For decades, scholars in demography, public health, and medicine have documented a gender gap in early childhood mortality rates, primarily attributing this gap to male biological fragility (susceptibility to disease and perinatal conditions and disorders). However, unintended and intended injuries are leading causes of death for males in early childhood (0-4 years of age). In this body of research, early childhood (ages 0-5 years) is subsumed either under the theories for infancy (biological fragility) and/or under the theories of adolescence and beyond (gender identities driving health behaviors). In this paper we aim to clarify the extent of the mortality differential, examining possible changes over time. Extending the understanding that early childhood development is relational, we ask how might gendered caretaking and supervision on the part of adults account for some of the gender differences in fatalities in early childhood?
Our primary mortality data are the 1999-2017 All County Detailed Mortality Vital Statistics records for children under five years of age (N = 583,519). These restricted vital statistics records are collected and maintained by the National Center for Health Statistics (NCHS) for 57 jurisdictions in the United States. To obtain population mortality rates by age, we use Bridged-Race Population Estimates for children under five for 1999-2017 produced by the U.S. Census Bureau in collaboration with the NCHS. Our binary outcomes are a series of dichotomous variables indicating death by cause (mechanism) or death by manner (intent). We calculate age and gender stratified crude mortality rates by cause and manner of death. Mortality rates are influenced by a number of biological and contextual factors that may be related to sex, of which we attempt to control for in our multivariate models. In these models, we assess three binary dependent variables: (1) unintended injury death versus “natural” death, (2) homicide versus “natural” death, and (3) undetermined cause of death versus “natural” death.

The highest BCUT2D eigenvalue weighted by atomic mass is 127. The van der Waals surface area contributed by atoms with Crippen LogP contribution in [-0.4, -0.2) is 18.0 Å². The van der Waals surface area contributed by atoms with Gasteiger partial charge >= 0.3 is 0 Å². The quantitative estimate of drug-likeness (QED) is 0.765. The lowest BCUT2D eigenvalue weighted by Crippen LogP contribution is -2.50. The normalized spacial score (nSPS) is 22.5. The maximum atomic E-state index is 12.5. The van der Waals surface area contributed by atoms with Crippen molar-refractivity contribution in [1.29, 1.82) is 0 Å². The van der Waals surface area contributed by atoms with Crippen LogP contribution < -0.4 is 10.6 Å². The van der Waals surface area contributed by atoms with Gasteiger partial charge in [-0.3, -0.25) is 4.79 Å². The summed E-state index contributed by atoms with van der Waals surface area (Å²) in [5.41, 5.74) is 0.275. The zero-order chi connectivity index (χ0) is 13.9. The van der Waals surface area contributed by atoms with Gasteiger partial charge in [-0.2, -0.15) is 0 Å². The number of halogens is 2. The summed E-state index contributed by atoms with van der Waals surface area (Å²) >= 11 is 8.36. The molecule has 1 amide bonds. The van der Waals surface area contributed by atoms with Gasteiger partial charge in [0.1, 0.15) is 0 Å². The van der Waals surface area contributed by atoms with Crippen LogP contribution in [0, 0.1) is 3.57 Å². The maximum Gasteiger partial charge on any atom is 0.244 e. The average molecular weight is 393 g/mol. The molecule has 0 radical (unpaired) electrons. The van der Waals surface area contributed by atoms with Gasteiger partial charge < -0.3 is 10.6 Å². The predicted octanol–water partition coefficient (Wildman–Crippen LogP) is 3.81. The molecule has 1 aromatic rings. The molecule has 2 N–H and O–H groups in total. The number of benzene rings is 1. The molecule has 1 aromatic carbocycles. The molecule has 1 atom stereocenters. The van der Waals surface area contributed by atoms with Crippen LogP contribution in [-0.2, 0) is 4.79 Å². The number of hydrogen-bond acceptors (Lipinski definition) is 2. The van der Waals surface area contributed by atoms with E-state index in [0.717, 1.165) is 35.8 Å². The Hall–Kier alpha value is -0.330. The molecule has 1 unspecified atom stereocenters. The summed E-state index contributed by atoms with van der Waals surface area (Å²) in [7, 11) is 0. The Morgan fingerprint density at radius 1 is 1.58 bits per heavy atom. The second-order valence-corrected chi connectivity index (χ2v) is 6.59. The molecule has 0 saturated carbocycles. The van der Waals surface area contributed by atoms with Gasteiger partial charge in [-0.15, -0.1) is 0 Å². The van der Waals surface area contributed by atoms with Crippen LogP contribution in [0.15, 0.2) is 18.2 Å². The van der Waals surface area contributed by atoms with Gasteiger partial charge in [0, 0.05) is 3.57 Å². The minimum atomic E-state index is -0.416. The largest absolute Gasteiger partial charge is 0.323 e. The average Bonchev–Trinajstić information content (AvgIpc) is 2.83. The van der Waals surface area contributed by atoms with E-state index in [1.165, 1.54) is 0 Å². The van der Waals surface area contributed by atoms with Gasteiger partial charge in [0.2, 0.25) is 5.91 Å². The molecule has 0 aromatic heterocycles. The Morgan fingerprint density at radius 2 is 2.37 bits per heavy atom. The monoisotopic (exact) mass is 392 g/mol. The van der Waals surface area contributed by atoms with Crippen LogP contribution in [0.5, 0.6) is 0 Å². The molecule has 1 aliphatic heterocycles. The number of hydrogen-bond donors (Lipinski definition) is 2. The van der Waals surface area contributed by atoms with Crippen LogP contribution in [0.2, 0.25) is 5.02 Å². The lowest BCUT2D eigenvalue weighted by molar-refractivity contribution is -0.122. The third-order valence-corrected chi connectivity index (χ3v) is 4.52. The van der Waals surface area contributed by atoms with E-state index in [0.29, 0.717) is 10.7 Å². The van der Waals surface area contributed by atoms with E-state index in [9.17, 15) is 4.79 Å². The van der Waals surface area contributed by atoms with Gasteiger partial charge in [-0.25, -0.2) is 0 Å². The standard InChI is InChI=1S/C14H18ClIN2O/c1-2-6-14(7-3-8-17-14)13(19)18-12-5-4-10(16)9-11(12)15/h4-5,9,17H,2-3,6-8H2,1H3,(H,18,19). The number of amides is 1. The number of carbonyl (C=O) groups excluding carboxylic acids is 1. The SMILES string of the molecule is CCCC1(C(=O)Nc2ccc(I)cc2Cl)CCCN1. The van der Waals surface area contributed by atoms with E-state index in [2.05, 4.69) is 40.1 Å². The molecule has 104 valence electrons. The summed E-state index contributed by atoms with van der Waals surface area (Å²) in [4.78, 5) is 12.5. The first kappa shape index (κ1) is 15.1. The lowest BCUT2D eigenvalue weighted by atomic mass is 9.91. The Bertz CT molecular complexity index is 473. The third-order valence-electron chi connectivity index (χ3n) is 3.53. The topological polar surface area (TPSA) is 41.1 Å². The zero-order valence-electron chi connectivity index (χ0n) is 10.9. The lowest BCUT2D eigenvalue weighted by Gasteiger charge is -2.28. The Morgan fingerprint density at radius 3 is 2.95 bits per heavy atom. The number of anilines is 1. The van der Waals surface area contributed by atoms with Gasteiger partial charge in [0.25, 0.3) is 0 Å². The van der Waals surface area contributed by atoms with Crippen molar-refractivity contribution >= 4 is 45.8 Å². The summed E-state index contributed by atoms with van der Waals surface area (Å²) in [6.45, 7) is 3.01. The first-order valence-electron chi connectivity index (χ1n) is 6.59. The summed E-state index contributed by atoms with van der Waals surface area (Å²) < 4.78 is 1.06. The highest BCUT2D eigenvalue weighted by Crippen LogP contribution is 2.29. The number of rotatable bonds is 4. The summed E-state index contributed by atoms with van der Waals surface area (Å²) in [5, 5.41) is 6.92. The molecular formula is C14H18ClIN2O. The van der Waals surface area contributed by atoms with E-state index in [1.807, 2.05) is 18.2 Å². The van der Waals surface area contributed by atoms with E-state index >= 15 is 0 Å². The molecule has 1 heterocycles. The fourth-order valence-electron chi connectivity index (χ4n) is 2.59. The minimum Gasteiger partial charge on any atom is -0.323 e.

We find that gender gaps in unintentional injury deaths are persistent over time and unexplained by prior theory or empirical work. In line with theory, across all years, boys were significantly more likely to die of “natural” causes of death in infancy than girls. However, boys were also more likely than girls to die of injuries after age 1. We demonstrate that males suffer excess mortality where social interactions (i.e. adult supervision) are likely to play important roles, such as drowning.
We argue that gendered fatalities in early childhood may be caused in part by a process of gendered socialization. Decades of study have shown that parents engage in gendered supervision of children, spending more time supervising girls and requiring boys to play more independently. The mortality gaps we observe are for causes of death that typically involve some level of adult supervision. Our results raise questions regarding interventions targeting parents of boys, as well as the prior work which has asserted that interventions aimed at reducing excess male deaths in early childhood are inappropriate due to their cost (Overpeck et al., 1998).